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Smart Automotive Airbags: Occupant Classification and Tracking

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2 Author(s)
Michael E. Farmer ; Dept. of Comput. Sci., Eng. Sci., & Phys., Univ. of Michigan-Flint, Flint, MI ; Anil K. Jain

The introduction of airbags into automobiles has significantly improved the safety of the occupants. Unfortunately, airbags can also cause fatal injuries if the occupant is a child smaller (in weight) than a typical six-year-old. Between 1986 and 2001, 19 infants and 85 children were killed by airbags during relatively minor vehicle collisions. In addition to these infant and child deaths, there have also been seven adults killed by airbags due to their proximity to the airbag during deployment. In response to these deaths, the National Highway Transportation and Safety Administration has mandated that, starting in the 2006 model year, all automobiles be equipped with automatic airbag suppression. The suppression of the airbag based on the type of occupant can be framed as a two-class classification problem, while the suppression of the airbag based on the location of the occupant relative to the airbag can be framed as an occupant-tracking problem. This paper describes an integrated real-time vision-based occupant classification and tracking system using a single grayscale camera with commercially available processing hardware. The classification system has achieved a classification accuracy of approximately 98%. Likewise, the tracking system has demonstrated the ability to detect a dangerous proximity of the occupant relative to the airbag within only 7 ms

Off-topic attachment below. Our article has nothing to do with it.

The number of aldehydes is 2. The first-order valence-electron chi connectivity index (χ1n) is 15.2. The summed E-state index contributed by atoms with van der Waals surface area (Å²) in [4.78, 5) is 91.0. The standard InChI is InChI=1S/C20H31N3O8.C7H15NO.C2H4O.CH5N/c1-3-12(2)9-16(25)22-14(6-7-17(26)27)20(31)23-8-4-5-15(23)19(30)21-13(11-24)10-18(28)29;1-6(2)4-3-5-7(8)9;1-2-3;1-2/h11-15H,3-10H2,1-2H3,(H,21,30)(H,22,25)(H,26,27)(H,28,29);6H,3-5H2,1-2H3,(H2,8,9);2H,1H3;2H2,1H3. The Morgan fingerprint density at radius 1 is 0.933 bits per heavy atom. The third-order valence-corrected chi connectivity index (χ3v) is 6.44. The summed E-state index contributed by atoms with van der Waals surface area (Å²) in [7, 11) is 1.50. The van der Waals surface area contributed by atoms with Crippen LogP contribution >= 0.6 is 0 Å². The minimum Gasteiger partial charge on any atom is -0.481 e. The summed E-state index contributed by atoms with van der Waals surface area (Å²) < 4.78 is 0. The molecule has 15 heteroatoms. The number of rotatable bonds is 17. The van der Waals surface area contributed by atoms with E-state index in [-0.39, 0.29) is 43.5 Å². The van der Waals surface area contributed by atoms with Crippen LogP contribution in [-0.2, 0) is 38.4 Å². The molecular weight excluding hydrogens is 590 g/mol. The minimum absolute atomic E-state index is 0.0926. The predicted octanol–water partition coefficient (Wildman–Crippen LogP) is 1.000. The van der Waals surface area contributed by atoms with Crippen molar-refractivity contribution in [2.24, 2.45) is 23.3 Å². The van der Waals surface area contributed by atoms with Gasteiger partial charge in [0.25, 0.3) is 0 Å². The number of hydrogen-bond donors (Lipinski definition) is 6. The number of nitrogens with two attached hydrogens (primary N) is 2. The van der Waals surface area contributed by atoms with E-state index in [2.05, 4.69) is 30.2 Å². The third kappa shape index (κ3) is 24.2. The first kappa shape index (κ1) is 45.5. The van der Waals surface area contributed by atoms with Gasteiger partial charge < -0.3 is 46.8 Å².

Published in:

IEEE Transactions on Vehicular Technology  (Volume:56 ,  Issue: 1 )